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STANFORD UNIVERSITY —The average number of hours worked away from home per week in dual-earner households peaked at 115 in 1999 and has not declined significantly since then.

Sociologist Cameron Macdonald, during a recent talk at Stanford University’s Clayman Institute for Gender Research,  addressed  the complex ways in which gender, race, and class coalesce around mothering and employment.

While women continue to work long hours outside of the home, the dominant cultural idea about how best to raise children remains rooted in the anachronistic picture of an ever-present, continually attentive, at-home mother. Mother-employers try to ease the ideal mother/ideal worker conflict by outsourcing childcare, only to face a new conflict between ideal mother and ideal employer.

Professional women commonly manage the care-provider as if she were an extension of the mother herself – a shadow mother that fades into invisibility when she is not needed and provides no threat to her employer’s identity as the child’s primary caregiver. In such management strategies, the goal is to orchestrate the daily lives of the children in a way that fulfills the employer’s expectations of the care she would provide if she were a full-time at-home mother.  In doing so, she misses the opportunity to engage with her care provider as an individual with a distinct relationship to the children she cares for.

Using data from more than 80 interviews, Macdonald, a faculty member at the University of Wisconsin,  shows that the obsolete conception of intensive mothering is responsible for much of the tension between mother-employers and care workers. These anxieties about being a good mother in turn shape the everyday interactions that take place in the contested terrain of mother-work.  Macdonald also found that mother-employers and paid care workers generally have different ideas about what constitutes good mothering, and these competing ideologies not only exacerbate employer-employee tensions but also lead to unhappiness on both sides of the table.

Macdonald reported that nannies and caregivers most desired recognition that their work is skilled and that the attachment between themselves and the children they care for is valuable.  Unfortunately, this recognition is one of the hardest things for mothers to give, Macdonald argued, because the salient model of good mothering to which these women are beholden dictates only one full-time caregiver.  This model of intensive mothering stands in stark contrast to the contemporary reality that 70 % of contemporary mothers work outside the home.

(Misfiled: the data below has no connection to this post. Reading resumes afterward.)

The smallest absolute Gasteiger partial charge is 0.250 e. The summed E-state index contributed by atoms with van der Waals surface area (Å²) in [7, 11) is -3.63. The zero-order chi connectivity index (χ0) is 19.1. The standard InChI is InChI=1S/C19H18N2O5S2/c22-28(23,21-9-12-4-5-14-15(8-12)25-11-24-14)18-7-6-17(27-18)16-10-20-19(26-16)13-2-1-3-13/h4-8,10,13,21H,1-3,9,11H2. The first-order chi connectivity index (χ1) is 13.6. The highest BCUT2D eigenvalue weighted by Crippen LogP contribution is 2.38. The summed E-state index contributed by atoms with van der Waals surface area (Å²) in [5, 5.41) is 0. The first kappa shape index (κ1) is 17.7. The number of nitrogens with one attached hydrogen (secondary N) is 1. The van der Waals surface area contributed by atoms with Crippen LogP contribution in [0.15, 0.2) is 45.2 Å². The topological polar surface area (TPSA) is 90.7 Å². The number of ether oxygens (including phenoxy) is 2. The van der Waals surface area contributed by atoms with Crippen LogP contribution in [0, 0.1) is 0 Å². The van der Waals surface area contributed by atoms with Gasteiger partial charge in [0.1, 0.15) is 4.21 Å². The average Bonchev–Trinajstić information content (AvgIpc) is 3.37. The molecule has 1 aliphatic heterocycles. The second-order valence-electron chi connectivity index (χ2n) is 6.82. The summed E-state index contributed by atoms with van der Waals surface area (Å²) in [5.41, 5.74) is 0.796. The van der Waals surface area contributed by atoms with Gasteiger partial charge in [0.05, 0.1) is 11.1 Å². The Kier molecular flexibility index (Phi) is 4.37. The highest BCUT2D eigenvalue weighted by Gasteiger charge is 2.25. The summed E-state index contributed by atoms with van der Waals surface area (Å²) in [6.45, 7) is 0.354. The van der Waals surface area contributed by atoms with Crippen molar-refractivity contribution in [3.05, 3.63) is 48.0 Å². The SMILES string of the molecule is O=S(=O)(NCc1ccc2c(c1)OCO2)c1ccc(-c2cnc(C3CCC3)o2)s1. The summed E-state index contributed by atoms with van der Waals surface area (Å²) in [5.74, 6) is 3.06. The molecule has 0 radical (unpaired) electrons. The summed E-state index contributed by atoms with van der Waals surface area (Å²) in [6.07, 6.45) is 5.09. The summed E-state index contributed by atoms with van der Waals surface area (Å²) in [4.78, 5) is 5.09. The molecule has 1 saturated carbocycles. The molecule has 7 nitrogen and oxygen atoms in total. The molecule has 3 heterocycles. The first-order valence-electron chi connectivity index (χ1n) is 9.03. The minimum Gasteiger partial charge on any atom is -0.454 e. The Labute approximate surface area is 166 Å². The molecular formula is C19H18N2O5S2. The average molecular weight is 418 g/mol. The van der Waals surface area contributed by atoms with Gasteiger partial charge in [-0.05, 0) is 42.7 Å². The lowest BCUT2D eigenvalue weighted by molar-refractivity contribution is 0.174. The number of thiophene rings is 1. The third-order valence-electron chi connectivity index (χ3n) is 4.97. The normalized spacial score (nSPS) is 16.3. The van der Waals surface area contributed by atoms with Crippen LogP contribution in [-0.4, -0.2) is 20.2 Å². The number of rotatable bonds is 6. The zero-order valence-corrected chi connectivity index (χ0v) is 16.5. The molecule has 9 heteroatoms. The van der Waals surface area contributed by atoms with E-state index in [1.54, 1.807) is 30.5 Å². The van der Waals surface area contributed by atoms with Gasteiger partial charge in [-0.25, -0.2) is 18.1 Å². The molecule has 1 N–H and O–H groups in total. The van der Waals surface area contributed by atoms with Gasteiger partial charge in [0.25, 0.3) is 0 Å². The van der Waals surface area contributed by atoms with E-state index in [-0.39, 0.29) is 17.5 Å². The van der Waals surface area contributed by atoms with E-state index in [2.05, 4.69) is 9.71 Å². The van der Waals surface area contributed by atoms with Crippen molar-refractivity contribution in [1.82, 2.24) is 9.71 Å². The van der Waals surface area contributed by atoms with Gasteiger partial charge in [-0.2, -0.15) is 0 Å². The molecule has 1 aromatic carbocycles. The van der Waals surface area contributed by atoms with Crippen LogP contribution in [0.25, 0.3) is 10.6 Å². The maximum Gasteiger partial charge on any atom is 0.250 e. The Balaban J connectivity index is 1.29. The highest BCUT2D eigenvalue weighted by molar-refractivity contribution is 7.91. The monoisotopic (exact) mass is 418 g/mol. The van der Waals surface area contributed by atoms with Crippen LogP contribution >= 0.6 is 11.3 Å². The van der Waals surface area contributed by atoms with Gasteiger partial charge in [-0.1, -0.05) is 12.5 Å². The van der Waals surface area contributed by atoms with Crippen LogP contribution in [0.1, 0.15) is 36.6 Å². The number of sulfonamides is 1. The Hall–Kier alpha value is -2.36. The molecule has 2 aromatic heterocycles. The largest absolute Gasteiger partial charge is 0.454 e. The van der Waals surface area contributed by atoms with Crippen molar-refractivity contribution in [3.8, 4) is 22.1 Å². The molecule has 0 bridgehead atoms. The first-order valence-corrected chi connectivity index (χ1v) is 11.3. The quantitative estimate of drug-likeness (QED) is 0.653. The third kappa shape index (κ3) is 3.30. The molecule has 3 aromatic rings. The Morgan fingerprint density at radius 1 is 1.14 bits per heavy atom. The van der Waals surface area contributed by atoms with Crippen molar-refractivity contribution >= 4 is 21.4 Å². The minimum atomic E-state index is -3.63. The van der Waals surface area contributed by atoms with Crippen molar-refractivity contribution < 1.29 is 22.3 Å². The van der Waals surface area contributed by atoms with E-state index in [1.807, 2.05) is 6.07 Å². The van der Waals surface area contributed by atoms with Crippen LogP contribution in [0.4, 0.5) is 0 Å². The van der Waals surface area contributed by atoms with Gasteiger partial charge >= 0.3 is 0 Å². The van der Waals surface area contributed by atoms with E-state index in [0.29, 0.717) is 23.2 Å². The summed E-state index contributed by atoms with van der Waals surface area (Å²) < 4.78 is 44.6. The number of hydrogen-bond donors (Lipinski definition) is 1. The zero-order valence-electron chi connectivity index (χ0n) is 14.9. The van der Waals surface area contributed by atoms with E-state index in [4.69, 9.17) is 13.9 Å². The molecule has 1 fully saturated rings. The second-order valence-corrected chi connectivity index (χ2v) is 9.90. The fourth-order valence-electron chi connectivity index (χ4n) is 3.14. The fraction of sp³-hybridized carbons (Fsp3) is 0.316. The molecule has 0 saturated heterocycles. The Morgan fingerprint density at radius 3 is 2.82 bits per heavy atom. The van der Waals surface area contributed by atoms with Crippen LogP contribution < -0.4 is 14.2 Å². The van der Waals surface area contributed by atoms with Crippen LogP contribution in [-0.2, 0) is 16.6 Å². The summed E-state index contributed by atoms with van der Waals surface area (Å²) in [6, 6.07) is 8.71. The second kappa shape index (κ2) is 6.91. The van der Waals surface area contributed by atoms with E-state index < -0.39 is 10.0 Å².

Finally, Macdonald discussed the ways in which, class-based models of what it means to be a good mother conflict in mother-nanny negotiations.  Macdonald explained that professional-class mothers are wedded to what Annette Lareau calls “concerted cultivation,” a style of childrearing that involves young children in classes and structured activities in order to enhance their intelligence, and social and cultural capital.   Nannies, instead, allowed children more self-directed time and wanted to “let kids be kids.”  These differing expectations not only created tensions between mothers and nannies in day-to-day logistics, but also, as Macdonald suggested, reflect the mother’s realistic fear that her children may face downward mobility if she does not ensure otherwise. These conflicts over class-based mothering reveal that class transmission is hard work; it is also women’s work; and it is a flashpoint of conflict in contexts of delegated child care.

Through her pointed yet sensitive examination of mothering work within professional-class families, Macdonald provides powerful examples of the permeability of the public-private divide, as well as the desperate need to recalibrate contemporary definitions of family.  Her work strongly suggests that a realistic view of family life within dual-earner households must extend beyond biological or adoptive parents to include other caring adults.

Inspired by a subset of interviewees, Macdonald offered a hopeful portrait of childrearing based on collaboration and mutual respect rather than the assumption that a paid care worker is simply an extension of the mother-employer.  She cited that among this group, partnerships between parents as well as paid care-givers prevail, “and are the only employer-employee relationships that explicitly challenge the ideology of intensive mothering by acknowledging the contributions paid caregivers make to childrearing and family life”.   For these families, parents and paid caregivers alike openly share in childrearing across boundaries of gender and class, “the child’s attachment to the paid caregiver is cause for celebration, not family shame,” and parents model for their children not “that paid caregivers are replaceable automata with predefined expiration dates,” but rather how to create a home and work environment that respects the contributions of everyone involved”.

Sharon Jank

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